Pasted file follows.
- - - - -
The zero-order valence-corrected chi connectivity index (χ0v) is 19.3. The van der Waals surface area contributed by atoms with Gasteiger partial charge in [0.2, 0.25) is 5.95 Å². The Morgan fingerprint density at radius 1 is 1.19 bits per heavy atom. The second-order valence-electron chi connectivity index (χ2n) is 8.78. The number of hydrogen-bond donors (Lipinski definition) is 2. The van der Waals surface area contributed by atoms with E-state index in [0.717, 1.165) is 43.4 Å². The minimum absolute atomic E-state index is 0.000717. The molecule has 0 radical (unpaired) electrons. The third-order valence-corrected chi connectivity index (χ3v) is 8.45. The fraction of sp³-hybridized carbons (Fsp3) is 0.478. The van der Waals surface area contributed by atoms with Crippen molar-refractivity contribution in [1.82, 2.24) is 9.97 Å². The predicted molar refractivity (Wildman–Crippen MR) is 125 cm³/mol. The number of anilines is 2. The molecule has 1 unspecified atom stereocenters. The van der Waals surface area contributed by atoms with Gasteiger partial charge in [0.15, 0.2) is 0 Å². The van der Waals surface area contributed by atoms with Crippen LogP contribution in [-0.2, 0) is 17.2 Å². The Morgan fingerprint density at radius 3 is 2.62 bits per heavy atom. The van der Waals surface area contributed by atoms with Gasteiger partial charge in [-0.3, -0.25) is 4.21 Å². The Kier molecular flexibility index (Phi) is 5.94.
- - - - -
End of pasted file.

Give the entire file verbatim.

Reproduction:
The zero-order valence-corrected chi connectivity index (χ0v) is 19.3. The van der Waals surface area contributed by atoms with Gasteiger partial charge in [0.2, 0.25) is 5.95 Å². The Morgan fingerprint density at radius 1 is 1.19 bits per heavy atom. The second-order valence-electron chi connectivity index (χ2n) is 8.78. The number of hydrogen-bond donors (Lipinski definition) is 2. The van der Waals surface area contributed by atoms with E-state index in [0.717, 1.165) is 43.4 Å². The minimum absolute atomic E-state index is 0.000717. The molecule has 0 radical (unpaired) electrons. The third-order valence-corrected chi connectivity index (χ3v) is 8.45. The fraction of sp³-hybridized carbons (Fsp3) is 0.478. The van der Waals surface area contributed by atoms with Crippen molar-refractivity contribution in [1.82, 2.24) is 9.97 Å². The predicted molar refractivity (Wildman–Crippen MR) is 125 cm³/mol. The number of anilines is 2. The molecule has 1 unspecified atom stereocenters. The van der Waals surface area contributed by atoms with Gasteiger partial charge in [0.15, 0.2) is 0 Å². The van der Waals surface area contributed by atoms with Crippen LogP contribution in [-0.2, 0) is 17.2 Å². The Morgan fingerprint density at radius 3 is 2.62 bits per heavy atom. The van der Waals surface area contributed by atoms with Gasteiger partial charge in [-0.3, -0.25) is 4.21 Å². The Kier molecular flexibility index (Phi) is 5.94.